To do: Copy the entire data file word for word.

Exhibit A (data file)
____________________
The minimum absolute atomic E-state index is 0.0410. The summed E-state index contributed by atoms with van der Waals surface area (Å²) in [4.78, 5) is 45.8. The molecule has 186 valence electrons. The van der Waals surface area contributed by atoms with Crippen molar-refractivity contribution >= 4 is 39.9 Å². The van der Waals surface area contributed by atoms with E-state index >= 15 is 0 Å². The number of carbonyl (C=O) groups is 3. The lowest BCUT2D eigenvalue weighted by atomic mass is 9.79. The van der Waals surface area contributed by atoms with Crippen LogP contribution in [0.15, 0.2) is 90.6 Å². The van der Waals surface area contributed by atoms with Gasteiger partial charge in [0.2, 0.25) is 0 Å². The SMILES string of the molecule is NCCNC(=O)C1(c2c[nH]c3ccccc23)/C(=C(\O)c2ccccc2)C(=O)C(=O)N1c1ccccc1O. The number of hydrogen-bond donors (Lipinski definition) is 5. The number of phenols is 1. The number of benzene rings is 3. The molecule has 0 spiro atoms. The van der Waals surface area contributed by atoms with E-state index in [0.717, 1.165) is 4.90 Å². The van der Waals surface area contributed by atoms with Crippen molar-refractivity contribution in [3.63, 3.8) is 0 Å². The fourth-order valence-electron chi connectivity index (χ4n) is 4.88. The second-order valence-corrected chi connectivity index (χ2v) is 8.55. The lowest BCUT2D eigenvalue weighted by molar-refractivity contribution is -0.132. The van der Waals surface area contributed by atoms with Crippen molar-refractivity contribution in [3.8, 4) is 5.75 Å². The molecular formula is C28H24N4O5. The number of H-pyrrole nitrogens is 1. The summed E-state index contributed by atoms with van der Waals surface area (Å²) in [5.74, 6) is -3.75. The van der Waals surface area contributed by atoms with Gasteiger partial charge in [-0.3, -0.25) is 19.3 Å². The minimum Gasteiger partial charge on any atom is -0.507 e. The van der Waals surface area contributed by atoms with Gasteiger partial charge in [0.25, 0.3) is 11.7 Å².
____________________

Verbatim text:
The minimum absolute atomic E-state index is 0.0410. The summed E-state index contributed by atoms with van der Waals surface area (Å²) in [4.78, 5) is 45.8. The molecule has 186 valence electrons. The van der Waals surface area contributed by atoms with Crippen molar-refractivity contribution >= 4 is 39.9 Å². The van der Waals surface area contributed by atoms with E-state index >= 15 is 0 Å². The number of carbonyl (C=O) groups is 3. The lowest BCUT2D eigenvalue weighted by atomic mass is 9.79. The van der Waals surface area contributed by atoms with Crippen LogP contribution in [0.15, 0.2) is 90.6 Å². The van der Waals surface area contributed by atoms with Gasteiger partial charge in [0.2, 0.25) is 0 Å². The SMILES string of the molecule is NCCNC(=O)C1(c2c[nH]c3ccccc23)/C(=C(\O)c2ccccc2)C(=O)C(=O)N1c1ccccc1O. The number of hydrogen-bond donors (Lipinski definition) is 5. The number of phenols is 1. The number of benzene rings is 3. The molecule has 0 spiro atoms. The van der Waals surface area contributed by atoms with E-state index in [0.717, 1.165) is 4.90 Å². The van der Waals surface area contributed by atoms with Crippen molar-refractivity contribution in [3.63, 3.8) is 0 Å². The fourth-order valence-electron chi connectivity index (χ4n) is 4.88. The second-order valence-corrected chi connectivity index (χ2v) is 8.55. The lowest BCUT2D eigenvalue weighted by molar-refractivity contribution is -0.132. The van der Waals surface area contributed by atoms with Crippen molar-refractivity contribution in [3.8, 4) is 5.75 Å². The molecular formula is C28H24N4O5. The number of H-pyrrole nitrogens is 1. The summed E-state index contributed by atoms with van der Waals surface area (Å²) in [5.74, 6) is -3.75. The van der Waals surface area contributed by atoms with Gasteiger partial charge in [-0.3, -0.25) is 19.3 Å². The minimum Gasteiger partial charge on any atom is -0.507 e. The van der Waals surface area contributed by atoms with Gasteiger partial charge in [0.25, 0.3) is 11.7 Å².